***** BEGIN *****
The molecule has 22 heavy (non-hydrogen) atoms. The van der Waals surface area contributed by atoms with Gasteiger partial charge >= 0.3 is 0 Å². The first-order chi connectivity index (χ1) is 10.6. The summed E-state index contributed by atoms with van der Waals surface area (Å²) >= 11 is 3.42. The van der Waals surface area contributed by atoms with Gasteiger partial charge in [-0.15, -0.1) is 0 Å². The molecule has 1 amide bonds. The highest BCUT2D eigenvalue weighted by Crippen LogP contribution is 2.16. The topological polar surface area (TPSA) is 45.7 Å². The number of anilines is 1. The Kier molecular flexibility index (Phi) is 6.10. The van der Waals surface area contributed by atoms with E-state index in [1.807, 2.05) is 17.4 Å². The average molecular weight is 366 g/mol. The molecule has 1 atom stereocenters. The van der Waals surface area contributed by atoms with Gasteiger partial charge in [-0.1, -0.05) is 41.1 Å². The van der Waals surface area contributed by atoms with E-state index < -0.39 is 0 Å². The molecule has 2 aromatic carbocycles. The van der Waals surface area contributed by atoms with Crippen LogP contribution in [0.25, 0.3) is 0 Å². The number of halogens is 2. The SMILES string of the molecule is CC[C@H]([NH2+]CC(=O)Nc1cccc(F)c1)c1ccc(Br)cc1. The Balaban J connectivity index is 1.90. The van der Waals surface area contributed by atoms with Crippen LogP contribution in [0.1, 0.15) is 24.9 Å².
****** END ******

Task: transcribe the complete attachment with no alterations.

The molecule has 22 heavy (non-hydrogen) atoms. The van der Waals surface area contributed by atoms with Gasteiger partial charge >= 0.3 is 0 Å². The first-order chi connectivity index (χ1) is 10.6. The summed E-state index contributed by atoms with van der Waals surface area (Å²) >= 11 is 3.42. The van der Waals surface area contributed by atoms with Gasteiger partial charge in [-0.15, -0.1) is 0 Å². The molecule has 1 amide bonds. The highest BCUT2D eigenvalue weighted by Crippen LogP contribution is 2.16. The topological polar surface area (TPSA) is 45.7 Å². The number of anilines is 1. The Kier molecular flexibility index (Phi) is 6.10. The van der Waals surface area contributed by atoms with E-state index in [1.807, 2.05) is 17.4 Å². The average molecular weight is 366 g/mol. The molecule has 1 atom stereocenters. The van der Waals surface area contributed by atoms with Gasteiger partial charge in [-0.1, -0.05) is 41.1 Å². The van der Waals surface area contributed by atoms with E-state index < -0.39 is 0 Å². The molecule has 2 aromatic carbocycles. The van der Waals surface area contributed by atoms with Crippen LogP contribution in [0.25, 0.3) is 0 Å². The number of halogens is 2. The SMILES string of the molecule is CC[C@H]([NH2+]CC(=O)Nc1cccc(F)c1)c1ccc(Br)cc1. The Balaban J connectivity index is 1.90. The van der Waals surface area contributed by atoms with Crippen LogP contribution in [0.1, 0.15) is 24.9 Å².